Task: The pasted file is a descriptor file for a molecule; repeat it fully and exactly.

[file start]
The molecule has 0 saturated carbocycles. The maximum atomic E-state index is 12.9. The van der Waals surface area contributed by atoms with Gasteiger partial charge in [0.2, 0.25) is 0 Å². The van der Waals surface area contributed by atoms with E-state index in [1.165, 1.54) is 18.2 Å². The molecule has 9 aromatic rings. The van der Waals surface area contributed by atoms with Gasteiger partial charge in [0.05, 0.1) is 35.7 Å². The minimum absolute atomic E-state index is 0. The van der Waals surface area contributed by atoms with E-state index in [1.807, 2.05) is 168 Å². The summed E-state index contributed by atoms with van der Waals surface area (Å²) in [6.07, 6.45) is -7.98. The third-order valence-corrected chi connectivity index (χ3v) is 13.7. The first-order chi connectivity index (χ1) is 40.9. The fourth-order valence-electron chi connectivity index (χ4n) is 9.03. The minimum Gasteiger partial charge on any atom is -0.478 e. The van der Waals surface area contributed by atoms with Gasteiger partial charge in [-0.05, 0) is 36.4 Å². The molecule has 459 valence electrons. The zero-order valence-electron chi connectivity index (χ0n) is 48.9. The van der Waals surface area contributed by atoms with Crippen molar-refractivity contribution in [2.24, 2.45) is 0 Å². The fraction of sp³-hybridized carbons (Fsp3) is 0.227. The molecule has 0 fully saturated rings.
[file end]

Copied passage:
The molecule has 0 saturated carbocycles. The maximum atomic E-state index is 12.9. The van der Waals surface area contributed by atoms with Gasteiger partial charge in [0.2, 0.25) is 0 Å². The van der Waals surface area contributed by atoms with E-state index in [1.165, 1.54) is 18.2 Å². The molecule has 9 aromatic rings. The van der Waals surface area contributed by atoms with Gasteiger partial charge in [0.05, 0.1) is 35.7 Å². The minimum absolute atomic E-state index is 0. The van der Waals surface area contributed by atoms with E-state index in [1.807, 2.05) is 168 Å². The summed E-state index contributed by atoms with van der Waals surface area (Å²) in [6.07, 6.45) is -7.98. The third-order valence-corrected chi connectivity index (χ3v) is 13.7. The first-order chi connectivity index (χ1) is 40.9. The fourth-order valence-electron chi connectivity index (χ4n) is 9.03. The minimum Gasteiger partial charge on any atom is -0.478 e. The van der Waals surface area contributed by atoms with Gasteiger partial charge in [-0.05, 0) is 36.4 Å². The molecule has 459 valence electrons. The zero-order valence-electron chi connectivity index (χ0n) is 48.9. The van der Waals surface area contributed by atoms with Crippen molar-refractivity contribution in [2.24, 2.45) is 0 Å². The fraction of sp³-hybridized carbons (Fsp3) is 0.227. The molecule has 0 fully saturated rings.